After years of threats and attacks that Candido Rios blamed on a local mayor furious over his reporting, Rios’ home in Mexico’s deadliest state for journalists was encircled by a fence topped with coils of barbed wire and surrounded by a half-dozen surveillance cameras he monitored on screens in the living room.
None of that mattered the afternoon that he stopped, just like every other day on his way home from work, at a highway gas station store that is also a community meeting place of sorts. As Rios was chatting with a local rancher, armed men abruptly pulled up and opened fire, killing them and a former police inspector who had just come over.
Rios, a hard-nosed crime reporter for Diario de Acayucan, had been in Mexico’s federal protection program for journalists since 2013, its first full year. On Aug. 22 at the gas station in the Veracruz state town of Covarrubias, he became the first reporter enrolled to be slain, sending a chilling message to anyone else relying on the program to stay safe.
Journalists and activists say the killing made it abundantly clear that the Mexico City-based program known as “the Mechanism” is incapable of protecting the nearly 600 enrollees working nationwide. The program has a staff of only about 30 and it has no security forces of its own.
Protective measures boil down to such things as home security and panic buttons on cellphones, and reporters say that still leaves them dangerously exposed if they continue to work. They say seeking safety in exile or by hunkering down in safe spaces is no way to practice journalism.
“The measures they provided were effective for a time, but inside the home,” said Cristina Rios Nieves, the slain journalist’s daughter. “My father didn’t work from home. His profession was to be outside the home working, walking, looking for stories.”
Plagued by drug gangs and corrupt officials who are often in cahoots with cartels, Mexico has become one of the world’s deadliest countries for journalists of nations not in open war. Nine reporters have been slain so far this year, and the free-speech activist group Articulo 19 counts more than 100 since 2000 in what observers call a full-blown crisis for freedom of expression.
The Mechanism for the Protection of Human Rights Defenders and Journalists was set up to try to stem the bloodshed. It evaluates threats to journalists and offers them help in the form of things like panic buttons, home fortification and, in rare cases, bodyguards. As a last resort, it will help them and their families relocate.
Rios, who covered crime just like most Mexican journalists who end up dead, had been under the Mechanism’s protection longer than just about anyone. Based in a rural area of eastern Veracruz that is dominated by ranching and sugar cane farming, he ran afoul of a local mayor starting in 2001 for his reporting about the disappearance of a town councilman and the reporter’s conclusion that the mayor was responsible.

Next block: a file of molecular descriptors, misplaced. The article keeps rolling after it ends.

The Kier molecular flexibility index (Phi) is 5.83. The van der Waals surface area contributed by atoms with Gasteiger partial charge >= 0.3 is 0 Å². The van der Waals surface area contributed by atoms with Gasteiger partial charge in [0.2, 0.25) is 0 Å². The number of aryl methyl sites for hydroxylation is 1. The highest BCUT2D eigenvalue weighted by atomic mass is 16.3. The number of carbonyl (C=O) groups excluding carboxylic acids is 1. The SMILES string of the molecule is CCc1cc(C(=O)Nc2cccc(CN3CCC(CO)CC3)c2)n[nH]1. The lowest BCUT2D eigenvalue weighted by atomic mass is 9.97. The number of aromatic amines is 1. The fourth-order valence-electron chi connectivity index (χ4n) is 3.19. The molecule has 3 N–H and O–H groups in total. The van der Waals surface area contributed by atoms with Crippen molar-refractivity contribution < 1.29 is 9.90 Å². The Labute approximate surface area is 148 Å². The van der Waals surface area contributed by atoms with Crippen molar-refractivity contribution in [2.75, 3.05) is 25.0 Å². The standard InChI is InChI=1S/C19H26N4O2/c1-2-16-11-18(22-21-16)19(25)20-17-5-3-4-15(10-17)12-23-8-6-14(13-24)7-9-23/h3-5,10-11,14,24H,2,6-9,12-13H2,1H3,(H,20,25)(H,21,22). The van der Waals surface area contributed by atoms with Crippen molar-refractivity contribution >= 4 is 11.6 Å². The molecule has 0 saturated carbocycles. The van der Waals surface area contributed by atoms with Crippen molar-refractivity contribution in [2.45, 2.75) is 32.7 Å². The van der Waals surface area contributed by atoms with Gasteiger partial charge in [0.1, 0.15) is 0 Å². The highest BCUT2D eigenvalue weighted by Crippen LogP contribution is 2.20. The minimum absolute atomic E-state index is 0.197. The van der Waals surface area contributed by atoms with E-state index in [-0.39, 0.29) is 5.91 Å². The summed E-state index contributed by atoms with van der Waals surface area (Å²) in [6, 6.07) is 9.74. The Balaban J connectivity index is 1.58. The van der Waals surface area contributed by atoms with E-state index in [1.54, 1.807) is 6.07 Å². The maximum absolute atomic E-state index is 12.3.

That began what Rios described as years of harassment, beatings and detentions that he alleged were orchestrated by the former mayor of Hueyapan, Gaspar Gomez. Rios suffered broken ribs in one attack and walked with a cane.
Days before his murder, Rios posted a video in which he called Gomez a “psychopath.” Gomez responded with his own video pledging to beat Rios up if he saw him. Gomez also said he didn’t have it in himself to kill Rios, but suggested that if the reporter was slain, he would be blamed. Calls to two numbers obtained for Gomez went unanswered this week.
Authorities have said they believe the real target in the attack was the former police inspector, who was said to have had ties to organized crime. He was running for local office at the time and was shot as he tried to flee, and a police bodyguard assigned to him was wounded. State investigators did not respond to requests for comment on the case.
Cecilio Perez Cortes, Rios’ editor, and relatives say they don’t know if Rios was the intended target, but they criticize government officials for discounting that possibility in less than 24 hours. Perez said the murder scene was not simply sprayed with gunfire — Rios was aimed at and shot.
Regardless, Patricia Colchero, head of the Mechanism, said the killing illustrated how Mexico’s gangland violence limits the program’s effectiveness — especially in places like Veracruz.
“A protection measure in the face of this violence is not enough,” Colchero said. “We have to achieve prevention, because with protection the moment is going to arrive when it’s not enough.”